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Duck Lake
Chapter II. The Bear-Trap

AFTER leaving Mr. Hewitt, Chubb sought his Indian friend, Jonas. This man was, as a rule, not easy to find, but good fortune favoured Chubb, and before he had gone very far he met Jonas. They had not met for some time, and so they were glad to see each other.

After the first greetings were over, Chubb asked a little abruptly—

‘Seen any bears lately?'

‘Some time ago.’


‘Over there,’ he said, pointing towards the west, where the forest was thick, ‘in spruce— dark place.’

‘Have you got a bear-trap?'

‘No; make one.’

‘Now?’ asked Chubb.

‘Now,’ replied Jonas.

So the two walked over to the spruce forest, and in a dark place, likely to be a hiding-place for bears, they built a dead-fall. Into the side of a little hill they dug a hole, facing it with logs. Two heavy logs were placed in a slip, so as to fall upon the curious bear that would attempt to enter. The trap was rough, and heavy, and clumsy; but it was such a thing that awakened the curiosity of bears.

The week that followed did not see Chubb at school, and very seldom at his home. Four times on Monday he visited his bear-trap, and three times on Tuesday, but the slip-logs were still in the air, unmoved.

To be near at hand, Chubb built a rude shack for himself out of birch and poplar poles. He covered the frame with birch-bark, and made a fine bed out of balsam boughs. Without leave one night he brought away from his home a blanket, a gun, and an axe. He also took fishing-tackle, and with it caught what fish he needed to eat. Jonas visited him on Thursday, and was greatly surprised to see his hut. He was, however, pleased to partake of Chubb’s hospitality, as the boy invited him to supper, and to stay over night. Jonas was sorry to hear that Chubb had not had any luck with his bear-trap. He suggested that Chubb should get a bit of pork, and, after dragging it around the woods, put it in the trap as a bait.

Chubb paid a visit to his home the next evening. When questioned about his absence, he merely remarked: ‘Been at Lodge.’ This phrase now had a double meaning. What the parents thought of was the hunting lodge of the school teacher. Having turned off the curious questions of his parents, Chubb asked about the cattle, and was told that one of the cows, which was about to calve, had been lost for some days.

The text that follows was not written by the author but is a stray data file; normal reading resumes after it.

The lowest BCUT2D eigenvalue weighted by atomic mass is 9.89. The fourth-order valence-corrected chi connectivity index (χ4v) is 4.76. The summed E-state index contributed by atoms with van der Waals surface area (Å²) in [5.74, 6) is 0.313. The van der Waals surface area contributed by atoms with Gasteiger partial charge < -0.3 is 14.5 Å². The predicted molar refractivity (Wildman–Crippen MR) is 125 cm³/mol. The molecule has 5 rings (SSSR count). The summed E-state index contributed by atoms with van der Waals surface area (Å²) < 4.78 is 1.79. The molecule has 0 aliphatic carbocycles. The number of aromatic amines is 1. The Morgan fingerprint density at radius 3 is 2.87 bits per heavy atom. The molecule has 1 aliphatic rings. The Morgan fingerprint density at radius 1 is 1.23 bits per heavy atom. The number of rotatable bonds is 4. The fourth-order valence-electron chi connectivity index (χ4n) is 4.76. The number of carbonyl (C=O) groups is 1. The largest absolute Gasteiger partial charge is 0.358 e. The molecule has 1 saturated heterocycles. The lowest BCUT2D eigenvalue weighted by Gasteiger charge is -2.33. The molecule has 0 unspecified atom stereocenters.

This bit of news was not unwelcome to Chubb, and he resolved to find her and have her on hand for his experiment.

Chubb stayed with his people on Saturday, and helped them with their haying. On Sunday he went again to church. Mr. Hewitt’s theme was the Parable of the Sower, and his treatment was such as was very helpful to his hearers. He had certainly planted a strange seed in virile soil in Chubb. As Mr. Hewitt made no reference to his pet idea, referring to no animals, only to a few birds that picked up the grain that fell by the wayside, Chubb did not think that there was anything in the sermon for him. During the day he secured some pork, put it into a bag and cached it ready for the morrow.

Monday morning he started off as if to school, with his lunch. Seeing an old halter on the fence and some rope by the barn, as he passed, he appropriated them, thinking that they would come in handy to make a muzzle for the bear.

When Chubb visited his trap that morning he could hardly believe his eyes. The slip-logs were down! And on nearer approach he found a yearling bear, crushed under the logs. But he was stone dead, and must have been there at least a day.

With a good deal of effort Chubb got the logs up and the bear out.

This was somewhat disappointing. He wanted a live bear.

‘Got a bear, Chubb?’

Chubb turned his eyes to see the owner of the cheery voice.

‘Yes, Jonas, but he’s dead.’

‘That’s all right. Save bullets.’

Chubb was going to say something; but he bit his lip. Then, quick as a flash, a new idea struck him. He would stuff the bear, or he would get the teacher, Mr. Green, to do it for him.

‘Jonas,’ he said, ‘did you ever stuff a bear?’

‘Stuff him in my mouth when cook.’

Chubb laughed.

'No, not that way. I mean did—well, have you not seen Mr. Green’s lodge, and his birds?’


‘Then you ought.’

The bear was dragged to Chubb’s lodge, cleaned and hung up on a tree.

Chubb went to school that afternoon.

‘I have missed you, Chubb,’ said the teacher, kindly. ‘Where have you been?’

‘Hayin’ and studyin’.’

‘What are you studying now?'

'Cows and bears.’

‘Good subjects. Isn’t it about time you came again to my lodge?’

‘Will go to-night.’

So it was settled, and Chubb spent that night with Mr. Green.

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